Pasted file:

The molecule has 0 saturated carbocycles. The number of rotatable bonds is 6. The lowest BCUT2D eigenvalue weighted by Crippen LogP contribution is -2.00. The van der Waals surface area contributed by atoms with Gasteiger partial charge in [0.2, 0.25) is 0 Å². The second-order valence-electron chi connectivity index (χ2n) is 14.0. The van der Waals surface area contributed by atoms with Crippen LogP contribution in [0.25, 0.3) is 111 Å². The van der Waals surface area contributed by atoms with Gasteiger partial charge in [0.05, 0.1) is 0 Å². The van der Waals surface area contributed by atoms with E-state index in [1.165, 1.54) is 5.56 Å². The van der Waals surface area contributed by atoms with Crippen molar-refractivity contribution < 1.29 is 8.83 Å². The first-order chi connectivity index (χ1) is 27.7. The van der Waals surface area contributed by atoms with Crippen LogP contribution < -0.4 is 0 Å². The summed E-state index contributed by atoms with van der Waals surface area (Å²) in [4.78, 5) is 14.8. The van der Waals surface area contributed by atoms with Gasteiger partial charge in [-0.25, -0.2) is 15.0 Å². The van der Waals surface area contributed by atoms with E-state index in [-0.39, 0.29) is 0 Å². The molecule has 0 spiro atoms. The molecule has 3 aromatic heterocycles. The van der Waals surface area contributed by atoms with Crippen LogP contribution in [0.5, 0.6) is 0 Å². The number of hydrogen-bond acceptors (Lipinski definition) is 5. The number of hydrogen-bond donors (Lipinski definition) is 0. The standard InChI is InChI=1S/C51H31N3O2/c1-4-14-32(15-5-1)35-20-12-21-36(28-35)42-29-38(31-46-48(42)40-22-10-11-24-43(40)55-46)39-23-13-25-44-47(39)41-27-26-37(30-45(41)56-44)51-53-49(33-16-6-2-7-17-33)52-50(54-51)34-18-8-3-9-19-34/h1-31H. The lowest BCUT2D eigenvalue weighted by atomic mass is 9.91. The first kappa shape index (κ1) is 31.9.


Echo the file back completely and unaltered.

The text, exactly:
The molecule has 0 saturated carbocycles. The number of rotatable bonds is 6. The lowest BCUT2D eigenvalue weighted by Crippen LogP contribution is -2.00. The van der Waals surface area contributed by atoms with Gasteiger partial charge in [0.2, 0.25) is 0 Å². The second-order valence-electron chi connectivity index (χ2n) is 14.0. The van der Waals surface area contributed by atoms with Crippen LogP contribution in [0.25, 0.3) is 111 Å². The van der Waals surface area contributed by atoms with Gasteiger partial charge in [0.05, 0.1) is 0 Å². The van der Waals surface area contributed by atoms with E-state index in [1.165, 1.54) is 5.56 Å². The van der Waals surface area contributed by atoms with Crippen molar-refractivity contribution < 1.29 is 8.83 Å². The first-order chi connectivity index (χ1) is 27.7. The van der Waals surface area contributed by atoms with Crippen LogP contribution < -0.4 is 0 Å². The summed E-state index contributed by atoms with van der Waals surface area (Å²) in [4.78, 5) is 14.8. The van der Waals surface area contributed by atoms with Gasteiger partial charge in [-0.25, -0.2) is 15.0 Å². The van der Waals surface area contributed by atoms with E-state index in [-0.39, 0.29) is 0 Å². The molecule has 0 spiro atoms. The molecule has 3 aromatic heterocycles. The van der Waals surface area contributed by atoms with Crippen LogP contribution in [0.5, 0.6) is 0 Å². The number of hydrogen-bond acceptors (Lipinski definition) is 5. The number of hydrogen-bond donors (Lipinski definition) is 0. The standard InChI is InChI=1S/C51H31N3O2/c1-4-14-32(15-5-1)35-20-12-21-36(28-35)42-29-38(31-46-48(42)40-22-10-11-24-43(40)55-46)39-23-13-25-44-47(39)41-27-26-37(30-45(41)56-44)51-53-49(33-16-6-2-7-17-33)52-50(54-51)34-18-8-3-9-19-34/h1-31H. The lowest BCUT2D eigenvalue weighted by atomic mass is 9.91. The first kappa shape index (κ1) is 31.9.